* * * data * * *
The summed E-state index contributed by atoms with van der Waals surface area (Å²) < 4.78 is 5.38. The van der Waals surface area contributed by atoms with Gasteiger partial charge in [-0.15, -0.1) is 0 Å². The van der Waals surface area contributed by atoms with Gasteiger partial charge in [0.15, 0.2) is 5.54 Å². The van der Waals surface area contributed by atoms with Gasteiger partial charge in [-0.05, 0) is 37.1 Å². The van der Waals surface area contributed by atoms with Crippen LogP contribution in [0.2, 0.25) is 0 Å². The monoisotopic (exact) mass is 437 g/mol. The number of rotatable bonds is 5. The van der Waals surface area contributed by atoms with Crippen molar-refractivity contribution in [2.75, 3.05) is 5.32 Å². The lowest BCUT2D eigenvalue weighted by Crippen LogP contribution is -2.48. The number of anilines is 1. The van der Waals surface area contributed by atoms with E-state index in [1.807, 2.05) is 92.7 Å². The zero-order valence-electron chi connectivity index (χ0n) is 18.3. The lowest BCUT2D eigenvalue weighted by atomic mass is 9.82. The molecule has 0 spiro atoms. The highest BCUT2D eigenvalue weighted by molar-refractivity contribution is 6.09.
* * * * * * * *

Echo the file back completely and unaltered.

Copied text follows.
The summed E-state index contributed by atoms with van der Waals surface area (Å²) < 4.78 is 5.38. The van der Waals surface area contributed by atoms with Gasteiger partial charge in [-0.15, -0.1) is 0 Å². The van der Waals surface area contributed by atoms with Gasteiger partial charge in [0.15, 0.2) is 5.54 Å². The van der Waals surface area contributed by atoms with Gasteiger partial charge in [-0.05, 0) is 37.1 Å². The van der Waals surface area contributed by atoms with Crippen LogP contribution in [0.2, 0.25) is 0 Å². The monoisotopic (exact) mass is 437 g/mol. The number of rotatable bonds is 5. The van der Waals surface area contributed by atoms with Crippen molar-refractivity contribution in [2.75, 3.05) is 5.32 Å². The lowest BCUT2D eigenvalue weighted by Crippen LogP contribution is -2.48. The number of anilines is 1. The van der Waals surface area contributed by atoms with E-state index in [1.807, 2.05) is 92.7 Å². The zero-order valence-electron chi connectivity index (χ0n) is 18.3. The lowest BCUT2D eigenvalue weighted by atomic mass is 9.82. The molecule has 0 spiro atoms. The highest BCUT2D eigenvalue weighted by molar-refractivity contribution is 6.09.